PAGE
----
Abstract: The large-scale use of antivirals during influenza pandemics poses a significant selection pressure for drug-resistant pathogens to emerge and spread in a population. This requires treatment strategies to minimize total infections as well as the emergence of resistance. Here we propose a mathematical model in which individuals infected with wild-type influenza, if treated, can develop de novo resistance and further spread the resistant pathogen. Our main purpose is to explore the impact of two important factors influencing treatment effectiveness: i) the relative transmissibility of the drug-resistant strain to wild-type, and ii) the frequency of de novo resistance. For the endemic scenario, we find a condition between these two parameters that indicates whether treatment regimes will be most beneficial at intermediate or more extreme values (eg, the fraction of infected that are treated). Moreover, we present analytical expressions for effective treatment regimes and provide evidence of its applicability across a range of modeling scenarios: endemic behavior with deterministic homogeneous mixing, and single-epidemic behavior with deterministic homogeneous mixing and stochastic heterogeneous mixing. Therefore, our results provide insights for the control of drug-resistance in influenza across time scales.
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Bongard's work focuses on understanding the general nature of cognition, regardless of whether it is found in humans, animals or robots. This unique approach focuses on the role that morphology and evolution plays in cognition. Addressing these questions has taken him into the fields of biology, psychology, engineering and computer science.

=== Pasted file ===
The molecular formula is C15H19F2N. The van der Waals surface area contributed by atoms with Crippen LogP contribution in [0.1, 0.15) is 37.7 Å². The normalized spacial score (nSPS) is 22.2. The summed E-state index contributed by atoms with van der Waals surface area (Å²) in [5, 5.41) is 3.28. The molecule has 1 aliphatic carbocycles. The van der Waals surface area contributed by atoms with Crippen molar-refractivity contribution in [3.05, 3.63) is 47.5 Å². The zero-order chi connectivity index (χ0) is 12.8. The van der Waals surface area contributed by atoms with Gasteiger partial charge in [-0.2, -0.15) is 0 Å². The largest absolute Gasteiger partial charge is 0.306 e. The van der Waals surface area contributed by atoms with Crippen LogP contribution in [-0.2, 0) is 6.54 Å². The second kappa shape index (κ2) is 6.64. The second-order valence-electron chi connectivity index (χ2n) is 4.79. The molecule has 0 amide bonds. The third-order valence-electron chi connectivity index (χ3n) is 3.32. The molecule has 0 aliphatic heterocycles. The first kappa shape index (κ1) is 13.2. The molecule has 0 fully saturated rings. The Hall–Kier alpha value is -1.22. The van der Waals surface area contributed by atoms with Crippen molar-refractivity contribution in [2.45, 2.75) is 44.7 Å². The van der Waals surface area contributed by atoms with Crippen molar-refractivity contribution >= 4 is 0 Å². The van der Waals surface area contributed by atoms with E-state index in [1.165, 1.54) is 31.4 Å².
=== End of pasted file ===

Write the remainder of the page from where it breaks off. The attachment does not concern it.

Danforth is an applied mathematician interested in modeling a variety of physical, biological, and social phenomenon. He has applied principles of chaos theory to improve weather forecasts as a member of the Mathematics and Climate Research Network, and developed a real-time remote sensor of global happiness using messages from Twitter: the Hedonometer. Danforth co-runs the Computational Story Lab with Peter Dodds, and helps run UVM's reading group on complexity.
Laurent studies the interaction of structure and dynamics. His research involves network theory, statistical physics and nonlinear dynamics along with their applications in epidemiology, ecology, biology, and sociology. Recent projects include comparing complex networks of different nature, the coevolution of human behavior and infectious diseases, understanding the role of forest shape in determining stability of tropical forests, as well as the impact of echo chambers in political discussions.
Hines' work broadly focuses on finding ways to make electric energy more reliable, more affordable, with less environmental impact. Particular topics of interest include understanding the mechanisms by which small problems in the power grid become large blackouts, identifying and mitigating the stresses caused by large amounts of electric vehicle charging, and quantifying the impact of high penetrations of wind/solar on electricity systems.
Bagrow's interests include: Complex Networks (community detection, social modeling and human dynamics, statistical phenomena, graph similarity and isomorphism), Statistical Physics (non-equilibrium methods, phase transitions, percolation, interacting particle systems, spin glasses), and Optimization(glassy techniques such as simulated/quantum annealing, (non-gradient) minimization of noisy objective functions).